Thermodynamics and Statistical Physics Qualifier Exam
DISCLAIMER: This is a sample PhD qualifier exam to only demon-
strate the typical level of question that may be posed by the GRASP. Students must not infer anything regarding the content of their exam based on
these examples; questions may be drawn from the full range of the topic.
Choose four out of the following five problems. All problems are
weighted equally. Show and explain all your work for full credit.
1. An ice cube (mass 30 g) at 0 ◦ C is left sitting on the kitchen table, where
it gradually melts. The temperature in the kitchen is 25 ◦ C. The specific
heat of water is 4.187 kJ kg−1 K−1 . The latent heat of fusion of water is 334
kJ kg−1 .
(a) Calculate the change in the entropy of the ice cube as it melts into
water at 0 ◦ C. (Don’t worry about the fact that the volume changes
(b) Calculate the change in entropy of the water (from the melted ice) as
its temperature rises from 0 ◦ C to 25 ◦ C.
(c) Calculate the change in the entropy of the kitchen as it gives up heat
to the melting ice/water.
(d) Calculate the net change in the entropy of the universe during this
process. Is the net change positive, negative, or zero? Is this what you
would expect?
2. Use the thermodynamic identity to derive the heat capacity formula
CV = T
∂T V
which is occasionally more convenient than the more familiar expression in
terms of U. Then derive a similar formula for CP , by first writing dH in
terms of dS and dP , where the enthalpy H = U + P V .
3. A power plant produces 1 GW (109 watts) of electricity at an efficiency
of 40%.
(a) At what rate does this plant expel waste heat into its environment?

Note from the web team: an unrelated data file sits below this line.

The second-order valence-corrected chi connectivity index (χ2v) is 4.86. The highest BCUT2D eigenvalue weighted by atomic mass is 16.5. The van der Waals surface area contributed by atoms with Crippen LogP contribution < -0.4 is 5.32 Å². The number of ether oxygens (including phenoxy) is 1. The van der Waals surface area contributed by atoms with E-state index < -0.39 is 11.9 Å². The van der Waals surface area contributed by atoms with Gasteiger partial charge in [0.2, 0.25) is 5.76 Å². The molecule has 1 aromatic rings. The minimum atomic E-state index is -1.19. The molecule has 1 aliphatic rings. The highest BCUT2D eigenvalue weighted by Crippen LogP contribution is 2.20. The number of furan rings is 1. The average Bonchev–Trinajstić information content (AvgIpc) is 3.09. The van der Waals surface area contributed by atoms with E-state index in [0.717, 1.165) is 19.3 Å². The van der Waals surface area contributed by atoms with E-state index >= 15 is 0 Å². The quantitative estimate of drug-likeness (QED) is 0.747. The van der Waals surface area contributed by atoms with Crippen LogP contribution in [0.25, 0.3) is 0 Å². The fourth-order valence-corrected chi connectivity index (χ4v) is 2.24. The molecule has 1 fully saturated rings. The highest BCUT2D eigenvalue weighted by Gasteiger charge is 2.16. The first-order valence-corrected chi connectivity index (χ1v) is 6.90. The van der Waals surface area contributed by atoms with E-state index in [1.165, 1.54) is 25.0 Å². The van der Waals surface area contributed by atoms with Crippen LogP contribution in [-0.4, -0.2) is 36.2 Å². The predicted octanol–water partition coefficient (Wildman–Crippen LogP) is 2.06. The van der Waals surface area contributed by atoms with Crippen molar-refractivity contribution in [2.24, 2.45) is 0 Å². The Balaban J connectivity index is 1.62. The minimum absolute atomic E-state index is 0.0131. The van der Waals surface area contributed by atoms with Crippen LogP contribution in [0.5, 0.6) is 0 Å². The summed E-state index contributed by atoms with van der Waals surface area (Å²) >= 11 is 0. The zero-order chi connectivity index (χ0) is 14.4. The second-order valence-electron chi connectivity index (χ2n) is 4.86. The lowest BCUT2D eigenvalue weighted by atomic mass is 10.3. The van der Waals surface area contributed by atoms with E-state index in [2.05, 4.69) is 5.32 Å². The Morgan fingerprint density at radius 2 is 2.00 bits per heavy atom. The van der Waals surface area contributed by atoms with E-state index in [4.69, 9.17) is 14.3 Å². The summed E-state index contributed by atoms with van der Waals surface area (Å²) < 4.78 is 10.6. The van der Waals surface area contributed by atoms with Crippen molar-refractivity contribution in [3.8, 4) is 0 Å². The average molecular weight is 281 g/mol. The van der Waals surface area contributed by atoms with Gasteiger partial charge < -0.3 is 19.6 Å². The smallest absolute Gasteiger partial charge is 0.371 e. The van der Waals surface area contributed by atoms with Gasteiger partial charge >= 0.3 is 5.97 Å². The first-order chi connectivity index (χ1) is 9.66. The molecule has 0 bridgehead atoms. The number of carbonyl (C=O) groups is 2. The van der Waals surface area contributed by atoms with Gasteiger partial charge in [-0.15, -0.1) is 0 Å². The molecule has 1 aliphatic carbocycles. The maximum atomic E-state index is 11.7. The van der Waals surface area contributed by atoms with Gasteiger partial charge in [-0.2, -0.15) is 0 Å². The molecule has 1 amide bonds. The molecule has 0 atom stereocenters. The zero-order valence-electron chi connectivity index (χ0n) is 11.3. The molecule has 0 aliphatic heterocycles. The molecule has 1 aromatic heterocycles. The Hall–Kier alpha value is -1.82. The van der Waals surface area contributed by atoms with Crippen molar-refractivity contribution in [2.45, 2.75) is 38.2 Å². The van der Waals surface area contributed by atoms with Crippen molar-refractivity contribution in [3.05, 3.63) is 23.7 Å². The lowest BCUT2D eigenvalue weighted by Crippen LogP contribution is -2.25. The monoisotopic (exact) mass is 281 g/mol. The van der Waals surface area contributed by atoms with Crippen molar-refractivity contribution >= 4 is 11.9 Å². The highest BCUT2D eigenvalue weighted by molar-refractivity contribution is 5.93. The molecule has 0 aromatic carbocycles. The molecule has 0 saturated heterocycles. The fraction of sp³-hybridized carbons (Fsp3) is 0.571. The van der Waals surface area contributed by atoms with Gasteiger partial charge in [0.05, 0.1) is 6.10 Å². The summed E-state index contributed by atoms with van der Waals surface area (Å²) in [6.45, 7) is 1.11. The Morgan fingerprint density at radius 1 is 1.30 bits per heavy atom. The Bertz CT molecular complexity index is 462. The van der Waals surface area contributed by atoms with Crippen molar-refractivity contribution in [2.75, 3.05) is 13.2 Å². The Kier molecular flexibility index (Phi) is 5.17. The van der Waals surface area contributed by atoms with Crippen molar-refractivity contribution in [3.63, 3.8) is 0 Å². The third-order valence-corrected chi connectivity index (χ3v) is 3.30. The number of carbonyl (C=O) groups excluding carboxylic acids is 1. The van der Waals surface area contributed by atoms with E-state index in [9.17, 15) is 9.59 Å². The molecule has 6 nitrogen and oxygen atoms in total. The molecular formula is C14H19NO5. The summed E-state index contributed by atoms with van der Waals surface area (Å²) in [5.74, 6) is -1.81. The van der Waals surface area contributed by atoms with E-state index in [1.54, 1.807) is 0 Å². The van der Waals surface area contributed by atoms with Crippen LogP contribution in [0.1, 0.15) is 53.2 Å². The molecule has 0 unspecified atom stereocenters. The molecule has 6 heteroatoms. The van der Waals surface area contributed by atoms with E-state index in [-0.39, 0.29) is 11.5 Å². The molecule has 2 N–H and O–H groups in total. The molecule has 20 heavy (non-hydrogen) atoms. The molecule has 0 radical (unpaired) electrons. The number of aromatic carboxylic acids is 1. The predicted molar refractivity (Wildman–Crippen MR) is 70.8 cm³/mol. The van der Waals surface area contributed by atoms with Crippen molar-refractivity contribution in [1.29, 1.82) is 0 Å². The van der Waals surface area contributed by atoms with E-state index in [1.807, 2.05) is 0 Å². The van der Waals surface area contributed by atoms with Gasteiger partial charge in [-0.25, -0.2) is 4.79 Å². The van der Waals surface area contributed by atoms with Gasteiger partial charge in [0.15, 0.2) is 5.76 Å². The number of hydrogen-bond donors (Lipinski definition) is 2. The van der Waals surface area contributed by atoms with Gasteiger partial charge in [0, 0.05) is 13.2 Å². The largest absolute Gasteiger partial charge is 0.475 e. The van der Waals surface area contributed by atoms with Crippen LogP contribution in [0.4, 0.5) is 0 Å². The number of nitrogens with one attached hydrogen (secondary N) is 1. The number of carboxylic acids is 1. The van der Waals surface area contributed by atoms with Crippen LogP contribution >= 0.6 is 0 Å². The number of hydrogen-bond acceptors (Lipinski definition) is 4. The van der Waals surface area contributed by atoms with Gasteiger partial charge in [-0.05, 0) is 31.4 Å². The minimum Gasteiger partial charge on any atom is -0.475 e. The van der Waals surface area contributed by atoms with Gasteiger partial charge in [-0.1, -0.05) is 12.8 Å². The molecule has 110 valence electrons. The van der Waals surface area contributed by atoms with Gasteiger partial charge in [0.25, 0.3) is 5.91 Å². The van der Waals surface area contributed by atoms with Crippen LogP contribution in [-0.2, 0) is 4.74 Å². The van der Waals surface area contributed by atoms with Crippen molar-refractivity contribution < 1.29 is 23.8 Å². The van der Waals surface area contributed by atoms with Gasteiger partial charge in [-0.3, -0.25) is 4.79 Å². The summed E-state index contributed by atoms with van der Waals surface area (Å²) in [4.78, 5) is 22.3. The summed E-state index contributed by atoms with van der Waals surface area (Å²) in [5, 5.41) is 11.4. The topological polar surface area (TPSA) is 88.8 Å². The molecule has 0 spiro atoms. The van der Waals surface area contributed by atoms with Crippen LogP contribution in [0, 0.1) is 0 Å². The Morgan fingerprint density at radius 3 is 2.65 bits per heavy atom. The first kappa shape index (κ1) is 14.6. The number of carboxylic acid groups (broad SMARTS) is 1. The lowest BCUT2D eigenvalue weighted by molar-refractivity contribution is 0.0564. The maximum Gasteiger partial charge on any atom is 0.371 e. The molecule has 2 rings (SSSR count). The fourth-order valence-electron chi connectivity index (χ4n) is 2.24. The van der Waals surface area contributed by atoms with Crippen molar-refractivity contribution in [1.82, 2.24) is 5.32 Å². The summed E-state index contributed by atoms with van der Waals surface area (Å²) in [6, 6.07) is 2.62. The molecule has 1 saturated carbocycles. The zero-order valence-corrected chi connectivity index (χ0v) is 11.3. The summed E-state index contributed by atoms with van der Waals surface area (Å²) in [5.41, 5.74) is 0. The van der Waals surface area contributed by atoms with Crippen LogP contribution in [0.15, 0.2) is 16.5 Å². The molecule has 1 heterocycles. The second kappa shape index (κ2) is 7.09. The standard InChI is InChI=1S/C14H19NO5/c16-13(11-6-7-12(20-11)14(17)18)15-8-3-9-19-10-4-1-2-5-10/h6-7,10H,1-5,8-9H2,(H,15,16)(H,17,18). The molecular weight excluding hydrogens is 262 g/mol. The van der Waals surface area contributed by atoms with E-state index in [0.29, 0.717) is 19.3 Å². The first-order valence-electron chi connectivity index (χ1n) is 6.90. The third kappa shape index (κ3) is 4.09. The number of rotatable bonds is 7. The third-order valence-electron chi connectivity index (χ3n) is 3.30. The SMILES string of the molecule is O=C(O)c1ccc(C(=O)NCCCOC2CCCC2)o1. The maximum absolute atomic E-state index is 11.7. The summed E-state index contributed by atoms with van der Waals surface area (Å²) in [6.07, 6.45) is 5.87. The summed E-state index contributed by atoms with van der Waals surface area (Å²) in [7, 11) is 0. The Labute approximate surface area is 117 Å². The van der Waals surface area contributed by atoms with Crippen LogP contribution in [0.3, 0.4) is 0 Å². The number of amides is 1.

(b) Assume first that the cold reservoir for this plant is a river whose flow
rate is 100 m3 /s. By how much will the temperature of the river increase?
(Cw = 4186 J/◦ C).
(c) To avoid this “thermal pollution” of the river, the plant could instead
be cooled by evaporation of river water. At what rate must the water
evaporate? What fraction of the river must be evaporated? (Assume
L = 2400 J/g at room temperature).
4. Consider a low-density gas of N2 molecules.
(a) Calculate the partition function for the internal energy of the N2 molecule.
Assume that the only energy levels that exist are the allowed rotational
transitions. Note that the allowed rotational energies are
E(j) = j(j + 1)ǫ,
where ǫ is a constant.
(b) In the low temperature limit (kT ≪ ǫ), truncate sum over states and
compute the average energy and heat capacity.
5. Consider the dissociation of pure water into H+ and OH− ions: H2 O ↔
H + + OH − .
(a) Assuming this is a very dilute solution, calculate the equilibrium concentration of H+ ions at 25 ◦ C, expressed in molality (mH + ). Hint: the
chemical potential of the solvent (say species 1) and a solute (say species
2) of a dilute solution can be calculated as follows:
N2 kT
µ2 = µ◦2 + kT ln(m2 ),
µ1 = µ◦1 −
where µ◦ is the chemical potential of the substance in its “standard state”
– pure liquid for the solvent and a concentration of one mole per kilogram
solvent for the solute. For a very dilute solution as considered in this
problem, the second term of µ1 can be ignored. Remember that NA k = R
where NA is Avogadro’s number. (R = 8.315 J/K).
(b) What is the pH of this system where pH is defined as: pH ≡ − log10 (mH + ).